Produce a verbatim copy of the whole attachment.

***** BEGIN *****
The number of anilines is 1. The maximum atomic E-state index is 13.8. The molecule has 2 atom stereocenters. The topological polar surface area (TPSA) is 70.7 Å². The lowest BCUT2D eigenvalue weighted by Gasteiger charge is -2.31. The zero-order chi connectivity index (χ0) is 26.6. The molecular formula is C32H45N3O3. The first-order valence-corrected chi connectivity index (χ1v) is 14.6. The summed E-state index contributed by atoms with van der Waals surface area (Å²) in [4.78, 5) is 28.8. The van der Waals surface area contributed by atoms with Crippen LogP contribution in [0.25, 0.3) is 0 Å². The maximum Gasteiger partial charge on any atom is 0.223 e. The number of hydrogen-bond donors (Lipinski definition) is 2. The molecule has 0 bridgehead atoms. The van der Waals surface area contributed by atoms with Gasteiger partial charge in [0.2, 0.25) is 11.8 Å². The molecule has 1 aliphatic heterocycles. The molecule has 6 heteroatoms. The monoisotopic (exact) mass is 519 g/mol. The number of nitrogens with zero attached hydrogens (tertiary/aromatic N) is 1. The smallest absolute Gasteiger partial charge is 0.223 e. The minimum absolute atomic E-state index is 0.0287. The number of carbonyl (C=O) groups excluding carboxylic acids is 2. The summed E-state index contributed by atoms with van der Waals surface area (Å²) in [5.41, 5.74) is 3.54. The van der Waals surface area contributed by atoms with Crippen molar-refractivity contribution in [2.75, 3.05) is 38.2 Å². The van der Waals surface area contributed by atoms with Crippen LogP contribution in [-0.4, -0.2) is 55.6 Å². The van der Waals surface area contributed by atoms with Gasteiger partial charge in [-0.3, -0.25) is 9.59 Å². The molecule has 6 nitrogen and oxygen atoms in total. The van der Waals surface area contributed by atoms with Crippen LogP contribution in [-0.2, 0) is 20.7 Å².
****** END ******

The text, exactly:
The number of anilines is 1. The maximum atomic E-state index is 13.8. The molecule has 2 atom stereocenters. The topological polar surface area (TPSA) is 70.7 Å². The lowest BCUT2D eigenvalue weighted by Gasteiger charge is -2.31. The zero-order chi connectivity index (χ0) is 26.6. The molecular formula is C32H45N3O3. The first-order valence-corrected chi connectivity index (χ1v) is 14.6. The summed E-state index contributed by atoms with van der Waals surface area (Å²) in [4.78, 5) is 28.8. The van der Waals surface area contributed by atoms with Crippen LogP contribution in [0.25, 0.3) is 0 Å². The maximum Gasteiger partial charge on any atom is 0.223 e. The number of hydrogen-bond donors (Lipinski definition) is 2. The molecule has 0 bridgehead atoms. The van der Waals surface area contributed by atoms with Gasteiger partial charge in [0.2, 0.25) is 11.8 Å². The molecule has 1 aliphatic heterocycles. The molecule has 6 heteroatoms. The monoisotopic (exact) mass is 519 g/mol. The number of nitrogens with zero attached hydrogens (tertiary/aromatic N) is 1. The smallest absolute Gasteiger partial charge is 0.223 e. The minimum absolute atomic E-state index is 0.0287. The number of carbonyl (C=O) groups excluding carboxylic acids is 2. The summed E-state index contributed by atoms with van der Waals surface area (Å²) in [5.41, 5.74) is 3.54. The van der Waals surface area contributed by atoms with Crippen molar-refractivity contribution in [2.75, 3.05) is 38.2 Å². The van der Waals surface area contributed by atoms with Crippen LogP contribution in [-0.4, -0.2) is 55.6 Å². The van der Waals surface area contributed by atoms with Gasteiger partial charge in [-0.3, -0.25) is 9.59 Å². The molecule has 6 nitrogen and oxygen atoms in total. The van der Waals surface area contributed by atoms with Crippen LogP contribution in [-0.2, 0) is 20.7 Å².